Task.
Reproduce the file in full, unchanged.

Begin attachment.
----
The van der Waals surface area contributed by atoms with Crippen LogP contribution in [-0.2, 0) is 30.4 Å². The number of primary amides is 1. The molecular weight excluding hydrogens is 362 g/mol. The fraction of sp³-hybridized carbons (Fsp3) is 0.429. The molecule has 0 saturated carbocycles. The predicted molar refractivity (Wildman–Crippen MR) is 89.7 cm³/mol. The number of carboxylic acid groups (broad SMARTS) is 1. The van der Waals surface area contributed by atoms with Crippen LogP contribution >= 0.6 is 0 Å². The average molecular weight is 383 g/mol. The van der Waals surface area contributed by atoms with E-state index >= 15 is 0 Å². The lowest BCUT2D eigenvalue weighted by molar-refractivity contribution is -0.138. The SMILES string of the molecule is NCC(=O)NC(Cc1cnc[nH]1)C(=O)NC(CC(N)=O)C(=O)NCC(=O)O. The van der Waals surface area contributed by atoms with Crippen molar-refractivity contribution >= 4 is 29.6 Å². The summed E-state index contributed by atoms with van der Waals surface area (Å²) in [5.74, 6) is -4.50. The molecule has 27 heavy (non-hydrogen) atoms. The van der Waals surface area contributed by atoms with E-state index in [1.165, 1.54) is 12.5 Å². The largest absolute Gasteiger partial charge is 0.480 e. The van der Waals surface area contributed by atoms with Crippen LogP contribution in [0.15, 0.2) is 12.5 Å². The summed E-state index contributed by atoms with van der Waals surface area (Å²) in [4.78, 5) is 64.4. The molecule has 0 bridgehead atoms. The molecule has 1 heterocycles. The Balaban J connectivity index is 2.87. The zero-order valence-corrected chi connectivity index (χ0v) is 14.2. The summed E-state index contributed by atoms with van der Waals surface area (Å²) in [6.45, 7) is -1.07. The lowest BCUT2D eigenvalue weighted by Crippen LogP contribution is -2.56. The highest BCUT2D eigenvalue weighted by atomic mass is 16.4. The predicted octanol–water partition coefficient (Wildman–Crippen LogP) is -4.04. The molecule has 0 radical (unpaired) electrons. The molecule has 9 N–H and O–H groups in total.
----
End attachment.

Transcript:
The van der Waals surface area contributed by atoms with Crippen LogP contribution in [-0.2, 0) is 30.4 Å². The number of primary amides is 1. The molecular weight excluding hydrogens is 362 g/mol. The fraction of sp³-hybridized carbons (Fsp3) is 0.429. The molecule has 0 saturated carbocycles. The predicted molar refractivity (Wildman–Crippen MR) is 89.7 cm³/mol. The number of carboxylic acid groups (broad SMARTS) is 1. The van der Waals surface area contributed by atoms with Crippen LogP contribution >= 0.6 is 0 Å². The average molecular weight is 383 g/mol. The van der Waals surface area contributed by atoms with E-state index >= 15 is 0 Å². The lowest BCUT2D eigenvalue weighted by molar-refractivity contribution is -0.138. The SMILES string of the molecule is NCC(=O)NC(Cc1cnc[nH]1)C(=O)NC(CC(N)=O)C(=O)NCC(=O)O. The van der Waals surface area contributed by atoms with Crippen molar-refractivity contribution >= 4 is 29.6 Å². The summed E-state index contributed by atoms with van der Waals surface area (Å²) in [5.74, 6) is -4.50. The molecule has 27 heavy (non-hydrogen) atoms. The van der Waals surface area contributed by atoms with E-state index in [1.165, 1.54) is 12.5 Å². The largest absolute Gasteiger partial charge is 0.480 e. The van der Waals surface area contributed by atoms with Crippen LogP contribution in [0.15, 0.2) is 12.5 Å². The summed E-state index contributed by atoms with van der Waals surface area (Å²) in [4.78, 5) is 64.4. The molecule has 0 bridgehead atoms. The molecule has 1 heterocycles. The Balaban J connectivity index is 2.87. The zero-order valence-corrected chi connectivity index (χ0v) is 14.2. The summed E-state index contributed by atoms with van der Waals surface area (Å²) in [6.45, 7) is -1.07. The lowest BCUT2D eigenvalue weighted by Crippen LogP contribution is -2.56. The highest BCUT2D eigenvalue weighted by atomic mass is 16.4. The predicted octanol–water partition coefficient (Wildman–Crippen LogP) is -4.04. The molecule has 0 radical (unpaired) electrons. The molecule has 9 N–H and O–H groups in total.